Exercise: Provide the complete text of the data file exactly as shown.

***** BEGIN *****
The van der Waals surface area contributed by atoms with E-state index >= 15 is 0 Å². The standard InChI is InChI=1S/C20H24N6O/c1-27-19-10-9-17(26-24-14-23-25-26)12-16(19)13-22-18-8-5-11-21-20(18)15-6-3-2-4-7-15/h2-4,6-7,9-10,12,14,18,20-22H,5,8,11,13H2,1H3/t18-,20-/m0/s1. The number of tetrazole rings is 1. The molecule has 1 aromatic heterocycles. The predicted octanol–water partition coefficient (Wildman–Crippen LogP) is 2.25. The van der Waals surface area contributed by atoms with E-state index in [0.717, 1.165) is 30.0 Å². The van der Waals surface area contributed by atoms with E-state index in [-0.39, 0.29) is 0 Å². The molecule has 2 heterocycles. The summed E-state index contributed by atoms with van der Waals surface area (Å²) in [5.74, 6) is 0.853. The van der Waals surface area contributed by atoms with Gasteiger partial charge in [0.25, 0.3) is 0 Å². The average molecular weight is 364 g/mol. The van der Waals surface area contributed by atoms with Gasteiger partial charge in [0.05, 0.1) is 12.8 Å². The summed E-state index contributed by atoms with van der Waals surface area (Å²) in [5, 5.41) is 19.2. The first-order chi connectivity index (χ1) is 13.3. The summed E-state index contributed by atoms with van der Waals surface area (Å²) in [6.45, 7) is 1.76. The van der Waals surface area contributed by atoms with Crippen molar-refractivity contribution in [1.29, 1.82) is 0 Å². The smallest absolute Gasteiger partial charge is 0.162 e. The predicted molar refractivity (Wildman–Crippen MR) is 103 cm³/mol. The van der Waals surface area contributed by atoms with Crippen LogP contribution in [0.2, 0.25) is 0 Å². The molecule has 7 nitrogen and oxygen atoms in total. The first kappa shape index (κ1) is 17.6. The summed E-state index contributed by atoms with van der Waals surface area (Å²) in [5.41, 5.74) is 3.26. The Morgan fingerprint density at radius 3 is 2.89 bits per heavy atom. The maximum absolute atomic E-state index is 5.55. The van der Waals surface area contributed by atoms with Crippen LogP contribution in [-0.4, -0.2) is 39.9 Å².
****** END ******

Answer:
The van der Waals surface area contributed by atoms with E-state index >= 15 is 0 Å². The standard InChI is InChI=1S/C20H24N6O/c1-27-19-10-9-17(26-24-14-23-25-26)12-16(19)13-22-18-8-5-11-21-20(18)15-6-3-2-4-7-15/h2-4,6-7,9-10,12,14,18,20-22H,5,8,11,13H2,1H3/t18-,20-/m0/s1. The number of tetrazole rings is 1. The molecule has 1 aromatic heterocycles. The predicted octanol–water partition coefficient (Wildman–Crippen LogP) is 2.25. The van der Waals surface area contributed by atoms with E-state index in [0.717, 1.165) is 30.0 Å². The van der Waals surface area contributed by atoms with E-state index in [-0.39, 0.29) is 0 Å². The molecule has 2 heterocycles. The summed E-state index contributed by atoms with van der Waals surface area (Å²) in [5.74, 6) is 0.853. The van der Waals surface area contributed by atoms with Gasteiger partial charge in [0.25, 0.3) is 0 Å². The average molecular weight is 364 g/mol. The van der Waals surface area contributed by atoms with Gasteiger partial charge in [0.05, 0.1) is 12.8 Å². The summed E-state index contributed by atoms with van der Waals surface area (Å²) in [5, 5.41) is 19.2. The first-order chi connectivity index (χ1) is 13.3. The summed E-state index contributed by atoms with van der Waals surface area (Å²) in [6.45, 7) is 1.76. The van der Waals surface area contributed by atoms with Crippen molar-refractivity contribution in [1.29, 1.82) is 0 Å². The smallest absolute Gasteiger partial charge is 0.162 e. The predicted molar refractivity (Wildman–Crippen MR) is 103 cm³/mol. The van der Waals surface area contributed by atoms with Crippen LogP contribution in [0.2, 0.25) is 0 Å². The molecule has 7 nitrogen and oxygen atoms in total. The first kappa shape index (κ1) is 17.6. The summed E-state index contributed by atoms with van der Waals surface area (Å²) in [5.41, 5.74) is 3.26. The Morgan fingerprint density at radius 3 is 2.89 bits per heavy atom. The maximum absolute atomic E-state index is 5.55. The van der Waals surface area contributed by atoms with Crippen LogP contribution in [-0.4, -0.2) is 39.9 Å².